After the disappointing The Amazing Spider-Man reboot films, the web-slinging hero is back and better than ever. Tom Holland’s and Marvel Studios’ take on the character is, for many, the best big screen interpretation of Spidey yet. Spider-Man: Homecoming is a critical and commercial hit, and offers a surprisingly refreshing take on a hero who’s had countless reboots and big-budget movies over the past 15 years. But with everything that transpires in Homecoming, along with the uncertain future of the Spiderverse Sony is trying to build, what’s next for Peter Parker? Quite honestly, as it stands, things seem a bit complicated.
It’s already been confirmed that Spider-Man will indeed show up, in some capacity, in at least one of the upcoming Avengers: Infinity War movies. What role he’ll play and just how big and important a presence he’ll have in the war against Thanos remains to be seen. He might just show up at the last minute to help out Iron Man then leave. Or, he’ll actually duke it out with Thanos and his baddies.
The reason why it can go either way is because Spidey’s future with the Marvel Cinematic Universe is unclear right now. Reports came out that Peter Parker won’t have much a role in the MCU after Infinity War, and the deal between Marvel and Sony is complicated. But then again, Marvel Studios head Kevin Feige spoke on the plans for Spider-Man: Homecoming 2 just a few weeks ago, discussing what he and the creative team at Marvel already have planned for the inevitable sequel. So, who knows? But there are directions Spider-Man should definitely go in terms of the sequel, and his roles both in the MCU and Spiderverse.
Firstly, Spider-Man should not be heavily involved in the MCU. This might be a controversial opinion, but he should just have a small cameo role in the first Infinity War movie, then leave. One of the main reasons why Spider-Man: Homecoming worked so well—and it’s comparable to Logan and Deadpool—is that the story feels personal and grounded.
Homecoming isn’t about Peter Parker trying to save the world from imminent destruction. He simply wants to stop a relatable blue-collar criminal while also trying to just be a teenager. That’s it, and it works so well. Throwing this small kid, who can barely control his Spidey suit, into the biggest battle the Avengers are going to fight won’t work for the character. He’ll feel out of place and won’t stand a chance against an opponent like Thanos.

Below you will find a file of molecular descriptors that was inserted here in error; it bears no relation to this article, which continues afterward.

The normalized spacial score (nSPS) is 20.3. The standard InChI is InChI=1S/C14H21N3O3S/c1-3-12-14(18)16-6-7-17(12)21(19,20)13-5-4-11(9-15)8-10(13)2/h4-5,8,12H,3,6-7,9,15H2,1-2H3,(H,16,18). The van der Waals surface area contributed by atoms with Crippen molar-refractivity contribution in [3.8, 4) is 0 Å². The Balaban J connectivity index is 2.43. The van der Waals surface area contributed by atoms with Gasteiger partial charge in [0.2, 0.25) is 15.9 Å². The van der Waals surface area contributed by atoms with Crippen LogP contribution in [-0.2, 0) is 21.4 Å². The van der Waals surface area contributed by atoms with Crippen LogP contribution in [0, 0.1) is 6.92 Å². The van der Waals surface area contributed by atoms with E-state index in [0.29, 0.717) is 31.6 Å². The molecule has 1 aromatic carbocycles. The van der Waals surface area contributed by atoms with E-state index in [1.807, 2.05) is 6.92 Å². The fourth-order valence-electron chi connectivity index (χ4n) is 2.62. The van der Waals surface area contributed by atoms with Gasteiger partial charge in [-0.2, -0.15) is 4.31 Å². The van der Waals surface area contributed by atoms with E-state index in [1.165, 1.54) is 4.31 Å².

As for the Spiderverse, Sony has come out and said that Spider-Man might not even show up in the recently announced solo Venom movie. Now that is definitely the wrong move. What makes the character of Venom work so well is Eddie Brock’s relationship with Peter Parker. Eddie is what Peter would become if pushed to his wits end. You understand both characters and their battle against each other. Telling Eddie Brock’s/Venom’s story without Spider-Man would be a huge missed opportunity.
In terms of Spider-Man: Homecoming2, or whatever it’ll eventually be called, Marvel and Sony should continue keeping Spider-Man’s story small and personal. Michael Keaton’s Vulture is a fantastic villain and arguably the best baddie in the MCU besides Loki. This is because Vulture isn’t a maniacal, evil monster that just wants to kill everyone. Instead, Homecoming focuses on making viewers understand why Vulture is committing crimes.
The sequel needs to continue this type of storytelling and there are few characters to choose from. The after-credits scene already teases a certain villain and, without spoiling the story, he’ll play a great choice. The most important thing Marvel and Sony need to do is avoid the Green Goblin and Doctor Octopus. The former has already been used too many times, and as for the latter, you simply can’t do any better than Alfred Molina’s interpretation of Doc Ock in Spider-Man 2.
Whichever direction Marvel and Sony decide to take Spider-Man next, the most important thing is to keep his future stories on a smaller, more personal scale while also being entertaining, just like in Spider-Man: Homecoming.